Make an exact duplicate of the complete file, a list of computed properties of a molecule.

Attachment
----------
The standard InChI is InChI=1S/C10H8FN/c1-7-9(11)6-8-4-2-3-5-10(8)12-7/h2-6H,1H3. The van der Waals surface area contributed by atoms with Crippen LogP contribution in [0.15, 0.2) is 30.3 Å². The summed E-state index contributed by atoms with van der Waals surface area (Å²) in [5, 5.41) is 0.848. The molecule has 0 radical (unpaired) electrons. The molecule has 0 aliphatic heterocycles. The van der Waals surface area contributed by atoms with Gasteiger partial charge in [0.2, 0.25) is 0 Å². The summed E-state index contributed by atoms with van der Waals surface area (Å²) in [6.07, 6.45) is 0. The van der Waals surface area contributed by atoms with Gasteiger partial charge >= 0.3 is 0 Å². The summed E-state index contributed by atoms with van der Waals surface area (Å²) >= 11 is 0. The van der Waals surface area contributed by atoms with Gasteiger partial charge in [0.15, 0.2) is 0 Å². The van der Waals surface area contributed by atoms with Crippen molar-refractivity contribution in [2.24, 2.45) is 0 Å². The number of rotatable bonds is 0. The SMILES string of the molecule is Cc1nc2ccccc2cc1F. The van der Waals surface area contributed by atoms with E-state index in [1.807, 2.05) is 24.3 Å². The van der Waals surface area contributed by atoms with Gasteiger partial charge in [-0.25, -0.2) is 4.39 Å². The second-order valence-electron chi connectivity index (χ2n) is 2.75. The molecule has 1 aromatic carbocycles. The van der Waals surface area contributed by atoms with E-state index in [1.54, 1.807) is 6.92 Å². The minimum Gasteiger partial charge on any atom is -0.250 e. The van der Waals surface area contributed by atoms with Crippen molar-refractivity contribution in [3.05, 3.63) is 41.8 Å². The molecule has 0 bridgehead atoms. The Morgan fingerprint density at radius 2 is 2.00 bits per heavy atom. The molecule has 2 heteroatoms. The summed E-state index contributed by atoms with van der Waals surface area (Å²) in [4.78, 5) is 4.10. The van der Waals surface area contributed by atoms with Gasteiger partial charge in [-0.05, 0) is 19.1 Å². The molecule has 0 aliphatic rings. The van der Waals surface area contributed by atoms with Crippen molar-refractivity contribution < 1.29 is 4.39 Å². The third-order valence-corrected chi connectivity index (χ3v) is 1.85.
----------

The standard InChI is InChI=1S/C10H8FN/c1-7-9(11)6-8-4-2-3-5-10(8)12-7/h2-6H,1H3. The van der Waals surface area contributed by atoms with Crippen LogP contribution in [0.15, 0.2) is 30.3 Å². The summed E-state index contributed by atoms with van der Waals surface area (Å²) in [5, 5.41) is 0.848. The molecule has 0 radical (unpaired) electrons. The molecule has 0 aliphatic heterocycles. The van der Waals surface area contributed by atoms with Gasteiger partial charge in [0.2, 0.25) is 0 Å². The summed E-state index contributed by atoms with van der Waals surface area (Å²) in [6.07, 6.45) is 0. The van der Waals surface area contributed by atoms with Gasteiger partial charge >= 0.3 is 0 Å². The summed E-state index contributed by atoms with van der Waals surface area (Å²) >= 11 is 0. The van der Waals surface area contributed by atoms with Gasteiger partial charge in [0.15, 0.2) is 0 Å². The van der Waals surface area contributed by atoms with Crippen molar-refractivity contribution in [2.24, 2.45) is 0 Å². The number of rotatable bonds is 0. The SMILES string of the molecule is Cc1nc2ccccc2cc1F. The van der Waals surface area contributed by atoms with E-state index in [1.807, 2.05) is 24.3 Å². The van der Waals surface area contributed by atoms with Gasteiger partial charge in [-0.25, -0.2) is 4.39 Å². The second-order valence-electron chi connectivity index (χ2n) is 2.75. The molecule has 1 aromatic carbocycles. The van der Waals surface area contributed by atoms with E-state index in [1.54, 1.807) is 6.92 Å². The minimum Gasteiger partial charge on any atom is -0.250 e. The van der Waals surface area contributed by atoms with Crippen molar-refractivity contribution in [3.05, 3.63) is 41.8 Å². The molecule has 0 bridgehead atoms. The Morgan fingerprint density at radius 2 is 2.00 bits per heavy atom. The molecule has 2 heteroatoms. The summed E-state index contributed by atoms with van der Waals surface area (Å²) in [4.78, 5) is 4.10. The van der Waals surface area contributed by atoms with Gasteiger partial charge in [-0.05, 0) is 19.1 Å². The molecule has 0 aliphatic rings. The van der Waals surface area contributed by atoms with Crippen molar-refractivity contribution < 1.29 is 4.39 Å². The third-order valence-corrected chi connectivity index (χ3v) is 1.85.